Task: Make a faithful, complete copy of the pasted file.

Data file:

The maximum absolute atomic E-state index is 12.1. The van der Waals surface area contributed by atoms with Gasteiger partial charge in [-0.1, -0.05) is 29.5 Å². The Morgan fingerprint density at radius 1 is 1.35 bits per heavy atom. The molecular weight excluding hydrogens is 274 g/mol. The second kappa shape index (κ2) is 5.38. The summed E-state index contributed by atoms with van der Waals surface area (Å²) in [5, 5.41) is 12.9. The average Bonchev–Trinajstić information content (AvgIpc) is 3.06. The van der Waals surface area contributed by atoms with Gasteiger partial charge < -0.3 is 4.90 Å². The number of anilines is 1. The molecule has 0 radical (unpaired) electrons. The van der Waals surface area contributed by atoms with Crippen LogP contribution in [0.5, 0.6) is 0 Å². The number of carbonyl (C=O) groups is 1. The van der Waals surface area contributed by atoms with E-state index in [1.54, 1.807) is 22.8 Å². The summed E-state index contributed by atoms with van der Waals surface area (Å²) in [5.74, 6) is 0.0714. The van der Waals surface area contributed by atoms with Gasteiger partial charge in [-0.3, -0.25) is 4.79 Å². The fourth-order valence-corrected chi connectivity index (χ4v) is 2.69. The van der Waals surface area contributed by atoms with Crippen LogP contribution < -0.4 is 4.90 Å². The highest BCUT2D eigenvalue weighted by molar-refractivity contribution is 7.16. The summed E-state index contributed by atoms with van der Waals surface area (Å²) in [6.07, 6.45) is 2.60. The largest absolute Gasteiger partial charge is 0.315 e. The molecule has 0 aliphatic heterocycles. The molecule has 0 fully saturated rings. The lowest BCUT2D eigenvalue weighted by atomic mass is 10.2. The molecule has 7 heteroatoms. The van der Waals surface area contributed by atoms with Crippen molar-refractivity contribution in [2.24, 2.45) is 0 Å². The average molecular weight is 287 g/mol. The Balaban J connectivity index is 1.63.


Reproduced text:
The maximum absolute atomic E-state index is 12.1. The van der Waals surface area contributed by atoms with Gasteiger partial charge in [-0.1, -0.05) is 29.5 Å². The Morgan fingerprint density at radius 1 is 1.35 bits per heavy atom. The molecular weight excluding hydrogens is 274 g/mol. The second kappa shape index (κ2) is 5.38. The summed E-state index contributed by atoms with van der Waals surface area (Å²) in [5, 5.41) is 12.9. The average Bonchev–Trinajstić information content (AvgIpc) is 3.06. The van der Waals surface area contributed by atoms with Gasteiger partial charge < -0.3 is 4.90 Å². The number of anilines is 1. The molecule has 0 radical (unpaired) electrons. The van der Waals surface area contributed by atoms with Crippen LogP contribution in [0.5, 0.6) is 0 Å². The number of carbonyl (C=O) groups is 1. The van der Waals surface area contributed by atoms with E-state index in [1.54, 1.807) is 22.8 Å². The summed E-state index contributed by atoms with van der Waals surface area (Å²) in [5.74, 6) is 0.0714. The van der Waals surface area contributed by atoms with Gasteiger partial charge in [-0.3, -0.25) is 4.79 Å². The fourth-order valence-corrected chi connectivity index (χ4v) is 2.69. The van der Waals surface area contributed by atoms with Crippen LogP contribution < -0.4 is 4.90 Å². The highest BCUT2D eigenvalue weighted by molar-refractivity contribution is 7.16. The summed E-state index contributed by atoms with van der Waals surface area (Å²) in [6.07, 6.45) is 2.60. The largest absolute Gasteiger partial charge is 0.315 e. The molecule has 0 aliphatic heterocycles. The molecule has 0 fully saturated rings. The lowest BCUT2D eigenvalue weighted by atomic mass is 10.2. The molecule has 7 heteroatoms. The van der Waals surface area contributed by atoms with Crippen molar-refractivity contribution in [2.24, 2.45) is 0 Å². The average molecular weight is 287 g/mol. The Balaban J connectivity index is 1.63.